By: K. M. Harty, W. E. Mulvey, and M. N. Machette
The Nephi segment of the Wasatch fault extends 33 kilometers from north of Payson to south of Nephi. Quaternary deposits along the segment are middle Pleistocene to late Holocene in age, and consist primarily of coalesced alluvial fans and Lake Bonneville lake-bottom sediments. The Bonneville lake cycle spanned approximately 16,000 years, but the lake occupied Juab Valley for only about 1,000 years during the lake's highstand. Other Quaternary deposits in the mapped area include stream alluvium, landslides, glacial till, eolian deposits, and colluvium.
Three surface-faulting earthquakes have occurred on the Nephi segment during the middle to late Holocene. Morphology of the scarp formed by the most recent event and its lack of vegetation indicate that it may be the youngest surface-faulting event on the Wasatch fault. Radiocarbon dates from trenches indicate that it is younger than about 1,200 years, but the surficial expression leads researchers to suggest the most recent event may be as young as 300 to 500 years old. Based on trench data, the two previous events occurred less than about 4,000 years ago and between about 4,000 and 5,300 years ago. Little is known of the paleoseismic history during latest Pleistocene time, except that slip rates appear to have been much lower than in the Holocene.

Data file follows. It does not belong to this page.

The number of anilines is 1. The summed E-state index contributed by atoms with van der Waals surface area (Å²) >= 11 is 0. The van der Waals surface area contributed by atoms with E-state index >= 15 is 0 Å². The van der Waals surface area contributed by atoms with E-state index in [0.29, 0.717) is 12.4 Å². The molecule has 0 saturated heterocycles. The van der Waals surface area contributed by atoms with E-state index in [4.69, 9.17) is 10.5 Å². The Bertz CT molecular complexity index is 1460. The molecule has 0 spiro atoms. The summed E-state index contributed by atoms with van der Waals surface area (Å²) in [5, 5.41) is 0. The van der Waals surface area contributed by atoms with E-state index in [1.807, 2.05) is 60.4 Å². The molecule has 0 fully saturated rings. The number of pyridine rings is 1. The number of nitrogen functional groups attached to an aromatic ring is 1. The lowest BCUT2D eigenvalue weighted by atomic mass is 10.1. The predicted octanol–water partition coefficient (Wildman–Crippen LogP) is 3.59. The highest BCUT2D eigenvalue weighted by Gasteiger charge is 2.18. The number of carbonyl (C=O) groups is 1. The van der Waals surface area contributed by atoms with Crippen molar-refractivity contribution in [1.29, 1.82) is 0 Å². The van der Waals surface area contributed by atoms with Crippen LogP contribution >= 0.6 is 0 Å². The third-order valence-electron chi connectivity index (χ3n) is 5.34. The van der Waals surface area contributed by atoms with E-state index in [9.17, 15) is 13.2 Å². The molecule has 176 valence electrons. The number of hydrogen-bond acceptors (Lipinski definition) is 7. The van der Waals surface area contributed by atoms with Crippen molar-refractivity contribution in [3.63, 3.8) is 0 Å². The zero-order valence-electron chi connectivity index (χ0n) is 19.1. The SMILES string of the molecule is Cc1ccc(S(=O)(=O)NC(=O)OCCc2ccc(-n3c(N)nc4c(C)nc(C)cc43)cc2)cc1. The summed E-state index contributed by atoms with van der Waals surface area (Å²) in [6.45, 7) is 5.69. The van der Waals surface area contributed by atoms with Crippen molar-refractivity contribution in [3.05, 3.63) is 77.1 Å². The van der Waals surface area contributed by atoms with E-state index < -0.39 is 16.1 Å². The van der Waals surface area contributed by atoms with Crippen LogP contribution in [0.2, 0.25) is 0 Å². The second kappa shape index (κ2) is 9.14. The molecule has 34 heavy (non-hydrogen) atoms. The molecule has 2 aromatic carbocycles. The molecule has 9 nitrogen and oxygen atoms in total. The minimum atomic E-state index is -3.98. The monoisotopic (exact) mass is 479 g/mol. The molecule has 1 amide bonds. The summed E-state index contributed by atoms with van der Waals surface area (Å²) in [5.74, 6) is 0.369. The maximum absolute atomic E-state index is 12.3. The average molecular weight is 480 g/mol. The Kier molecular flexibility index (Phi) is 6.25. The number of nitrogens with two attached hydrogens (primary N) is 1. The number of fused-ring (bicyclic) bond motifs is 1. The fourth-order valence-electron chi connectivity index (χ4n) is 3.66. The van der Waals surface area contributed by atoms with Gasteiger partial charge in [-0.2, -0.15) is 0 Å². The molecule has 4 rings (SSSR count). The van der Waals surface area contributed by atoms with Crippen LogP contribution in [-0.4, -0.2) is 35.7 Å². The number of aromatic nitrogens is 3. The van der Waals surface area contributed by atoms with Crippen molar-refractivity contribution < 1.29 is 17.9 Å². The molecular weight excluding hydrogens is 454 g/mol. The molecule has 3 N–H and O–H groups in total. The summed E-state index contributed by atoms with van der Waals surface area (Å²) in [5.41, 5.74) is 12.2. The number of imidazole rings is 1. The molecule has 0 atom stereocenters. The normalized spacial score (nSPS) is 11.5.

This map extends USGS 1 :50,000-scale surficial geologic mapping south to include all of the most active central segments of the Wasatch Fault Zone. The goal of this study, as for previous USGS mapping studies along the Wasatch Fault Zone, is to provide basic geologic data needed for accurate assessments of paleoseismic history and earthquake hazards associated with the Wasatch fault Zone.
Pages: 14 p.
Plates: 1 pl.
Location: Juab County
Media Type: Paper Map